Classroom Practice

Crafting Your Digital Identity: The Basics

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As any teacher that has bravely opened up their classroom to technology knows, students have this seemingly intuitive ability to operate technology. Indeed, students often serve as our own in-class tech support. While this uncanny ability is enormously helpful and impressive, students nonetheless struggle with online ethical and strategic behavior. As we constantly hear from our peers and from the news, incidents of online inappropriate behavior on the part of youth are rampant. From cyberbullying, to piracy, to being duped by spam or advertising, to posting really personal information publicly, the list goes on. This is where digital citizenship programs come in, to protect against ethical (and legal) misconduct but also, to promote professionally strategic and pro-civic online behavior.

This post will discuss one of the foundational elements of digital citizenship namely, crafting one’s digital identity. A digital identity is the sum of what can be found out about someone online, including what they reveal about themselves, through their interactions with others and what others reveal about them. Protecting and building one’s digital identity requires applying a great deal of attention and care to one’s online activity, and will ultimately be difficult for young people. Students will very likely transgress these guidelines at some point, but we must persist in reinforcing their importance until they become habits.

1. You Have A Digital Footprint. Your Mission Is To Protect And Control It

In 5 years, the paper C.V. will be relatively obsolete. Instead, employers will simply google candidates they are considering to learn about them, their accomplishments, their connections, their skills and experience. For this reason it’s important for students to begin protecting their digital footprint today. We can do that by instilling the fact that there are no “take-backs” or “undos” when it comes to the internet. You can never be sure that anything you’ve posted online is truly deleted. Once it’s out there, it’s out there. Ensuring that kids understand that the words and pictures they post on Facebook today can come to haunt them when they’re applying for that college-internship tomorrow is crucial. Ask your students to always think before you publish, post and press send!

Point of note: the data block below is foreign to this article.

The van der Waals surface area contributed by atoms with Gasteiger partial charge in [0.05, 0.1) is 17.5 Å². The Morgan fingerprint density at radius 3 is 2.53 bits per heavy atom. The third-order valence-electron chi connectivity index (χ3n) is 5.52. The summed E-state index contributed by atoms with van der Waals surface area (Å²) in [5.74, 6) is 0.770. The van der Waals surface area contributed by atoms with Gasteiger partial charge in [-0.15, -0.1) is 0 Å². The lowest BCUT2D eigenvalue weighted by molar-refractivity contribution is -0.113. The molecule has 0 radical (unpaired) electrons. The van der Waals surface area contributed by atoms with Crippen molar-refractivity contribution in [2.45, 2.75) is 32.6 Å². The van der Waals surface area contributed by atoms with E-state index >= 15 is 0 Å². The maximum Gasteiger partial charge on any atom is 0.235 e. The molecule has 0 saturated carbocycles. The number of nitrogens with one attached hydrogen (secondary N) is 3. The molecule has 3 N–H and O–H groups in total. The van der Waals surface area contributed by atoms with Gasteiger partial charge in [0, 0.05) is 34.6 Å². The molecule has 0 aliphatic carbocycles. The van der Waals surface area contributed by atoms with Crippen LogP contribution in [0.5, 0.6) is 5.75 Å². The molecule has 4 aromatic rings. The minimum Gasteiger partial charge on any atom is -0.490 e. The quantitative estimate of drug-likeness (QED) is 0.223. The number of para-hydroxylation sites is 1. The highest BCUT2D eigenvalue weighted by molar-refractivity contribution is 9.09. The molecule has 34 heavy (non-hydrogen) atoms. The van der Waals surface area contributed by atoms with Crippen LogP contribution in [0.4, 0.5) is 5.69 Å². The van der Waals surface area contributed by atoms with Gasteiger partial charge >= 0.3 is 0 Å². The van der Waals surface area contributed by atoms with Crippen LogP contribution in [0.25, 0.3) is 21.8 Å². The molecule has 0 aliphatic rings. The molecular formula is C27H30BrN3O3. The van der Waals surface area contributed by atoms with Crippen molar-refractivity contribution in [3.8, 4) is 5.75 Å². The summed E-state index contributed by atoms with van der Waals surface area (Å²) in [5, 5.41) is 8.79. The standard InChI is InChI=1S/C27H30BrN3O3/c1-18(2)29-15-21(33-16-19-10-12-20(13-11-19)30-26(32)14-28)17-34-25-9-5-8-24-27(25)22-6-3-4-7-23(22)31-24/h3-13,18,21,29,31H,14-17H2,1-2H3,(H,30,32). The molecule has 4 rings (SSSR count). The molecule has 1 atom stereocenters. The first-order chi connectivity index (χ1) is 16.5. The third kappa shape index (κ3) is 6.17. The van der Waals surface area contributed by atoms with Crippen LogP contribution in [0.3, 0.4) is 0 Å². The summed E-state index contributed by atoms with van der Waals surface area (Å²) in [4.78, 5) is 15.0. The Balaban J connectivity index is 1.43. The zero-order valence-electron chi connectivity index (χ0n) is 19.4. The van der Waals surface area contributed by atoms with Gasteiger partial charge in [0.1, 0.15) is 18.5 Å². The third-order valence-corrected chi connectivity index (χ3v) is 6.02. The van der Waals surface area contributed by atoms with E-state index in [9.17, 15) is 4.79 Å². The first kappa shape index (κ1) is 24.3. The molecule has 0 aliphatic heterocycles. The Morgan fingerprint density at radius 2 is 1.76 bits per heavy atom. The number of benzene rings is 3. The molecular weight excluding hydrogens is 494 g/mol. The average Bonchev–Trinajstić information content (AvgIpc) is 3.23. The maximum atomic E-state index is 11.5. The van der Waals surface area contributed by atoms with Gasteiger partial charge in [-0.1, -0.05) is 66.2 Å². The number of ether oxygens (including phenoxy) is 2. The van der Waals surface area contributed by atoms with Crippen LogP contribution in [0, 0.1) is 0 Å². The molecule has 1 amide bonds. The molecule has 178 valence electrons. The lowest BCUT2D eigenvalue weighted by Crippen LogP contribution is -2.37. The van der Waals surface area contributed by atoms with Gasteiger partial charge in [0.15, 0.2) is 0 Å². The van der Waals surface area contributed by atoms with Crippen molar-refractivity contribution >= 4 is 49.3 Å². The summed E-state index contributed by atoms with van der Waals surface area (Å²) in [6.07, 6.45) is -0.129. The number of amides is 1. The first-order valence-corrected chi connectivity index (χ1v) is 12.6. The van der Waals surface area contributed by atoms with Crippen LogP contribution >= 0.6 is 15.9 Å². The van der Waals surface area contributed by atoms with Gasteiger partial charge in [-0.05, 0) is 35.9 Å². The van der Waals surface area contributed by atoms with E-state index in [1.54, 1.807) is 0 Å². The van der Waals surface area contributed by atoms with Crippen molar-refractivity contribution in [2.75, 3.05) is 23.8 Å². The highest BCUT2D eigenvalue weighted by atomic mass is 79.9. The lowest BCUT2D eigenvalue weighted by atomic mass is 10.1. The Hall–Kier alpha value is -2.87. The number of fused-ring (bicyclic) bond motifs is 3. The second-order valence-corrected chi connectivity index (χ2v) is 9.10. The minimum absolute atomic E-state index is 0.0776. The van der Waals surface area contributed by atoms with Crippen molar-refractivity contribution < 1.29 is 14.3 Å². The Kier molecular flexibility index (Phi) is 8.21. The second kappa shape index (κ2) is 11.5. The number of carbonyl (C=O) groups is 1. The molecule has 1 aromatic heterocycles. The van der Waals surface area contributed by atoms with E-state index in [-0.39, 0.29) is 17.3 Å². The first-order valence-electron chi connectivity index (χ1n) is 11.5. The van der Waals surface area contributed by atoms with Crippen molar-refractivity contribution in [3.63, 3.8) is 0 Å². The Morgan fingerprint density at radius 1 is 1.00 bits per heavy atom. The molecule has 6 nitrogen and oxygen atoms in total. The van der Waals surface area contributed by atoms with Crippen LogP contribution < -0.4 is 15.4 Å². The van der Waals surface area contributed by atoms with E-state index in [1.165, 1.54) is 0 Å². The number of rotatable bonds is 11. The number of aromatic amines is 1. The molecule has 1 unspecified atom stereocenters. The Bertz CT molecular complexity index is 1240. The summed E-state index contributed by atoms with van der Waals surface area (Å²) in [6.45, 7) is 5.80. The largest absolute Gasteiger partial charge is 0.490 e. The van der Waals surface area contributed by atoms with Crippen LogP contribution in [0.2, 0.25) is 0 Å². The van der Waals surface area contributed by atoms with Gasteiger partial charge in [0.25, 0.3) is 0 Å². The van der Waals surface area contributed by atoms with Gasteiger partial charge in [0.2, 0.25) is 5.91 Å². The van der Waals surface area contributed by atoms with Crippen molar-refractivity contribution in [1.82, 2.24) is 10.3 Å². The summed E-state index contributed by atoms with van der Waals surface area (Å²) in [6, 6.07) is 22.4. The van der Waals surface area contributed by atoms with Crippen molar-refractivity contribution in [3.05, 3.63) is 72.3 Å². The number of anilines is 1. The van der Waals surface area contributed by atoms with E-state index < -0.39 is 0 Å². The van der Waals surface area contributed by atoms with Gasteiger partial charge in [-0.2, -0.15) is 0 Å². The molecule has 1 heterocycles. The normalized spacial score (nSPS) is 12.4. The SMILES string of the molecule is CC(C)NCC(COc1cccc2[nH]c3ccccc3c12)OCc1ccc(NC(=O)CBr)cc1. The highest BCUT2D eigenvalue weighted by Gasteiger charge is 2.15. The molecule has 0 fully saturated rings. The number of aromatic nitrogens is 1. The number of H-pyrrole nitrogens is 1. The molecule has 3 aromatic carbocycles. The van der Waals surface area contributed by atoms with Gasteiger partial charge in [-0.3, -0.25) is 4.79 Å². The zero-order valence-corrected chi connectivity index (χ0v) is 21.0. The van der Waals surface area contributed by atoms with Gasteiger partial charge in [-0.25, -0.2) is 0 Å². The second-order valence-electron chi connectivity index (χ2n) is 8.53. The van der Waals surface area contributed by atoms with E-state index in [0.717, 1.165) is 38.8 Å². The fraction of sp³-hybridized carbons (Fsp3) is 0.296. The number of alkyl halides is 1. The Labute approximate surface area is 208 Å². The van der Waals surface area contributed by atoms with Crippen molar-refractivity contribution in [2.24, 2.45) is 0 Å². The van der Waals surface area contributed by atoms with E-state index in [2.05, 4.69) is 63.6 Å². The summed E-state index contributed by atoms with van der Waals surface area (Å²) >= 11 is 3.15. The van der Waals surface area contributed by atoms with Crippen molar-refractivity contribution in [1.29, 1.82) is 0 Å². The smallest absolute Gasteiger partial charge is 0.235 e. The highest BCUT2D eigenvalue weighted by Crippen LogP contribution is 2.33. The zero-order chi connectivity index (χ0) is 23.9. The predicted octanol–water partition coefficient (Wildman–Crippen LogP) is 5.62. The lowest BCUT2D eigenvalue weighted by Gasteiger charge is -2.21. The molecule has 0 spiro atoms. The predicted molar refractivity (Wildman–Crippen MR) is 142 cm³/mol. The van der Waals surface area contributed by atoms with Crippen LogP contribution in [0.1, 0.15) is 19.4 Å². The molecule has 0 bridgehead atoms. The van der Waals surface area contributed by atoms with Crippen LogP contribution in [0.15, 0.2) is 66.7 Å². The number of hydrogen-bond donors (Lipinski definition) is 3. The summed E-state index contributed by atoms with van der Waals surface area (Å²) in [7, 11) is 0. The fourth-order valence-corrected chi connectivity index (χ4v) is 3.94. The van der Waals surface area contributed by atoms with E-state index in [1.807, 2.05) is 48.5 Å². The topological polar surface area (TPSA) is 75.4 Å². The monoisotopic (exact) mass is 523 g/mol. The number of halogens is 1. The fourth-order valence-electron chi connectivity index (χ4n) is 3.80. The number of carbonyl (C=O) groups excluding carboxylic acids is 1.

2. Portfolios Aren’t Just For Artsy Types Anymore

A digital portfolio is one way to craft a digital identity. It’s where a student can organize, archive and showcase their schoolwork online over the course of their education. From short assignments, to essays and artwork anything can be archived digitally. Creating digital portfolios allows students to keep track of their work, take note of their progress, share the work they’re proud of with their community and get feedback from them. Making schoolwork feel more like artwork–something to display, share and take pride in is also an incredibly strong motivating factor for students. Upon entering the job market, this portfolio becomes helpful as it can be used to demonstrate one’s candidacy for jobs, schools, internships etc. Ultimately, a digital portfolio promotes lifelong learning. Students will want to continue to build their portfolios beyond graduation and into their careers. Elsewhere, I discuss that teachers need digital portfolios, too!

3. You Don’t Join All The Clubs IRL, So Don’t Do It Online Either